11. Disinterested. The word even sounds lawyerly, since lawyers are often talking about interests and interested parties. But most lawyers use it incorrectly. “Disinterested” means “impartial,” not “not interested.” If a baseball game bores you, it means you are “uninterested” in its outcome. You’re only “disinterested” if you mean that you don’t have any money riding on it.

12. Comprised of. Those two words never belong next to each other. You mean “composed of.” “Comprise” means “consist of.” The group comprises members, or the group is composed of the members. If you’re saying “comprised of,” you’re doing it wrong. (Update: Several patent-lawyer readers have written to me about this point; some huffishly. “Comprise” is a patent-law term of art, and I probably should have mentioned that. In patent law (and nowhere else), it means something different from “consist of.” But “is comprised of” is always wrong and always bad English, even among patent attorneys.)

13. And/or. This is not English. This is what lawyers do to talk about law club. No one reading a sign that says “no talking or running in the halls” is going to think that talking is prohibited, running is prohibited, but if you talk while running, that’s cool. The “and” is contained in the “or.”

14. Using virgules. What’s a virgule? It’s a slash (/). Don’t use it. Lawyers like to sprinkle it into their prose to mean “or” (see number 13) or “and” (“attorneys/staff”) or “to” (“Boston/Washington shuttle”). (That last example merits an en dash.) And if you think that “he/she” is an appropriate way to avoid sexist language (which is an important goal), then you should add the neuter, too: “s/he/it” — because that’s what your writing will sound like.

15. Said (as an adjective). Said fetish is one of the worst examples of membership in law club. No human talks like that. Use “this,” “that,” or “the” instead.

16. Same (as a pronoun). It’s not a pronoun. It’s a silly thing that lawyers do. (“The parties agree to same.”) Try “it” instead.

17. Hereinafters and parentheticals. Many lawyers think their readers are idiots. They imagine that the judge reading their brief will forget the name of the plaintiff, which is contained in the caption, and then rewritten inches below: “The plaintiff, John Q. Smith (hereinafter referred to as ‘Mr. Smith’), brings this action ….” And yet those same readers somehow manage to get through the sports page without these parentheticals. Only a lawyer would write this: “Red Sox (‘Red Sox’ or ‘Sox’) pitcher Josh Beckett (hereinafter ‘Mr. Beckett’) gave up five (5) runs against the Phillies (‘Phillies’) ….” The only exception is when there might be confusion, such as when there are two Smiths in the story.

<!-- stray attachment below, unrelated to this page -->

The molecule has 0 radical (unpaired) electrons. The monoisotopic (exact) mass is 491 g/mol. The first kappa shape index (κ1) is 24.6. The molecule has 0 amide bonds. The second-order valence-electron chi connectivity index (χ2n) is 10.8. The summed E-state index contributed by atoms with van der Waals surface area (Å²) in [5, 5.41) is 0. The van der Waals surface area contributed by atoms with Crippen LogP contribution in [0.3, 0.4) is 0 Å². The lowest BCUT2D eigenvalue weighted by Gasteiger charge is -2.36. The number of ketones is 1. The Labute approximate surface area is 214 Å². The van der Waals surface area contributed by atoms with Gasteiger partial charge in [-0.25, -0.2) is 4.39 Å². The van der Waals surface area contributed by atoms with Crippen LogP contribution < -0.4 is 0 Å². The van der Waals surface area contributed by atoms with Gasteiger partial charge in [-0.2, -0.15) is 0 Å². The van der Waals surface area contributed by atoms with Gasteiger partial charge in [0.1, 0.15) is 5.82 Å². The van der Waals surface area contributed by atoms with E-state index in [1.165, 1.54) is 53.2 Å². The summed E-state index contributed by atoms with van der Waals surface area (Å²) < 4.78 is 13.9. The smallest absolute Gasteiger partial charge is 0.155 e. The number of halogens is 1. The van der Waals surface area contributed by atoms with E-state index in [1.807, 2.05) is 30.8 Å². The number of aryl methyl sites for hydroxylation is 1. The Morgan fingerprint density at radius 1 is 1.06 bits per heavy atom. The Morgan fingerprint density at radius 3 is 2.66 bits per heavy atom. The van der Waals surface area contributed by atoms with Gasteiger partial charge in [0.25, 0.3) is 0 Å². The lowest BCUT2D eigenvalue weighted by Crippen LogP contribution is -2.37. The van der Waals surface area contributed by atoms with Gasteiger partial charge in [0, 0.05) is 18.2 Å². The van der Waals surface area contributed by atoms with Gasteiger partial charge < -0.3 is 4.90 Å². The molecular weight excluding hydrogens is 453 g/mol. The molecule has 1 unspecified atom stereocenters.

18. Overcapitalization. Some lawyers think that terms need to be capitalized up the wazoo. Otherwise, they fear, the client might think that “the agreement” could be some other agreement, instead of the “Agreement” that she’s reading right now. Really? If I asked you what you thought of this Post, would that capital P make it clearer for you? This isn’t German, people. Use capitals sparingly, in proper names and at the start of sentences.

19. ALL CAPS. Don’t do this. Some lawyers think it’s acceptable to use all caps as a form of emphasis. They are unreadable, and they show the reader that you don’t know what you’re doing.

20. Above-mentioned, aforementioned. Again, quit treating your reader like he’s an idiot. He’s going to remember that I mentioned Josh Beckett a few paragraphs ago without my saying “the above-mentioned Beckett.” And “above-referenced” is even worse, because “reference” is really a noun, not a verb.

There are other examples, but you get the idea. If you don’t want to sound like a tool, don’t do these things. It’s like talking about law club.

In fact, it’s a good idea to develop a firm style guide (something you really can’t do at a big firm). If you want an example, email me and I’ll send you the guide we used at Shepherd Law Group. In your email, feel free to tell me how many of the above-referenced twenty (20) lawyerisms you’ve used. I promise I won’t call you (“you”) a tool.


Jay runs Prefix, LLC, a firm that helps lawyers learn how to value and price legal services. Jay Shepherd also spent 13 years running the Boston management-side employment-law boutique Shepherd Law Group. He writes the ABA Blawg 100 honoree The Client Revolution, which focuses on reinventing the business of law, and Gruntled Employees, a workplace blog. Follow Jay on Twitter at @jayshep, or email him at [email protected].